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Our private Idaho: off-road in the USA

In-depth
3 Nov 2020
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The Copper Basin loop is as wild, rugged and remote as you will find in the United States

WordsPeter Stuart Photography: Kevin Scott Batchelor

Idaho is vast. Its plains and wide mountain skyline go on and on. A massive, cloudless blue sky above us seems somehow far bigger and far brighter than normal. As a result, the miles ahead of us, stretching off into our furthest vision, seem incredibly long.

It’s no surprise that Idaho in northwest United States is commonly considered the near definition of the middle of nowhere – there’s not a soul, building or car to be seen. That’s good, though, as the scenery is jaw-droppingly beautiful, and today it seems to belong to us.

The few residents here remain eager to preserve Idaho’s emptiness; there isn’t even a direct road running from the south to the north. Of the roads there are, many are gravel, which is precisely why we’re here.

Ketchum if you can

Our day starts in Ketchum, a small town in the middle of the state that seems like something straight out of a classic Western movie. Low wooden façade houses and wide-open boulevards are set to the perfect backdrop of the Idaho Rockies, also called the Smoky Mountains.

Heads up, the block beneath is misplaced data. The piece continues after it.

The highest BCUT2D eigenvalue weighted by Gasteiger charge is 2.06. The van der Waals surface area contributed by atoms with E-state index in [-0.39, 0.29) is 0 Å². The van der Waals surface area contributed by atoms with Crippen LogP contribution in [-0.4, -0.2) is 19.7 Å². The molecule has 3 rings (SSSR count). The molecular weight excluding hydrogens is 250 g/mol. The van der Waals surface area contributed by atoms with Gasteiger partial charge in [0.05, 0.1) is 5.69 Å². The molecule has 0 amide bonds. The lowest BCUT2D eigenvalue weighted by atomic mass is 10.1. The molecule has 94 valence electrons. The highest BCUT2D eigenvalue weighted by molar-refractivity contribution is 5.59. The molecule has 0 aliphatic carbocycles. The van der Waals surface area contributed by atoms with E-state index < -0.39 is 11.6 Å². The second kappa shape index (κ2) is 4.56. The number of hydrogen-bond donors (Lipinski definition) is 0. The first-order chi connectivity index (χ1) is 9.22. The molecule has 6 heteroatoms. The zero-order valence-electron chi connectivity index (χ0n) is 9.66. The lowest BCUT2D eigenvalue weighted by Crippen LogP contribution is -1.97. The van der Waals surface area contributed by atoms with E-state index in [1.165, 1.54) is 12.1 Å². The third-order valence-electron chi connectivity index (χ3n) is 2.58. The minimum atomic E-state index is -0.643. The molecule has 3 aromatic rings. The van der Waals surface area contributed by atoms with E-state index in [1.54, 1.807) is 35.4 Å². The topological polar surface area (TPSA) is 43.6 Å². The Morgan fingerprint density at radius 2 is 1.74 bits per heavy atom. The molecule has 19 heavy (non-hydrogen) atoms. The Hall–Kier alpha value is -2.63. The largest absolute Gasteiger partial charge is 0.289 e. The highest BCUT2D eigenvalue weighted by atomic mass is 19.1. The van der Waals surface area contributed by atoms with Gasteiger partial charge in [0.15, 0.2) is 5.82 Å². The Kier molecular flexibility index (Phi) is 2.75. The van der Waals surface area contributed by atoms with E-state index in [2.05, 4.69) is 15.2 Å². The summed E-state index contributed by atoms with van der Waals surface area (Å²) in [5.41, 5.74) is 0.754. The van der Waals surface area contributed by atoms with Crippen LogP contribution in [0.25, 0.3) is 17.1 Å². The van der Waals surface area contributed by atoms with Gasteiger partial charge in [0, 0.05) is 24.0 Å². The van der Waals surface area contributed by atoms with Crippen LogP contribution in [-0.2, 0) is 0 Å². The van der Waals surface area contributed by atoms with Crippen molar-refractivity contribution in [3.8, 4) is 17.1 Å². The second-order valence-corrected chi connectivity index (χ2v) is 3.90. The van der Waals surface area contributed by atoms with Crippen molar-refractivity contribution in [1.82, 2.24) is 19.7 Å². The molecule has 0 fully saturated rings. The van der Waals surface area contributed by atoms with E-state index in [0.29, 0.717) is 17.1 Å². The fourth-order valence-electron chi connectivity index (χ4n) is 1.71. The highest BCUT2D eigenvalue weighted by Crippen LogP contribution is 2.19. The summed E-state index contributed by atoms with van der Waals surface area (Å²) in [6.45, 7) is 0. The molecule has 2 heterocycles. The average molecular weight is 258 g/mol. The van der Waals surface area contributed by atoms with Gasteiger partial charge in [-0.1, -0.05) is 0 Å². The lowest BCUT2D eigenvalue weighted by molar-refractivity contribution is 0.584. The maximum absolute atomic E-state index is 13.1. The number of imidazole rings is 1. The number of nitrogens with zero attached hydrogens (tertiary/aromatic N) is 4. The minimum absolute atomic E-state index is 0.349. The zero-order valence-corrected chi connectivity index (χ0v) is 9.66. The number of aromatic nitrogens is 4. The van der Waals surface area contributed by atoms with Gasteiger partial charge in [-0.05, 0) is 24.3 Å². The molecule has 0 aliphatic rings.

Even in June the weather can be fierce in these parts, so we stock up on snacks and cold weather clothing for the day ahead. By ‘we’ I mean myself and my riding partner Ollie, who is also from Britain and is just as unsure as I am about what we are letting ourselves in for.

We’ve heard a lot about Idaho’s reputation for unrivalled gravel riding, but aside from planning the route on Google Maps, we are heading into the unknown. Our confidence isn’t improved any when we are given a passing warning by a local man to keep an eye out for cougars. I make sure to pack my biggest multitool for protection.

Our target for today is the Copper Basin, a large plain amid the Smoky Mountains. We have a fairly long ride along the Trail Creek Road to get there, followed by a 36km loop around the Copper Basin and then the return journey along the same road. As such, our route map resembles a cowboy’s lasso, which seems only appropriate.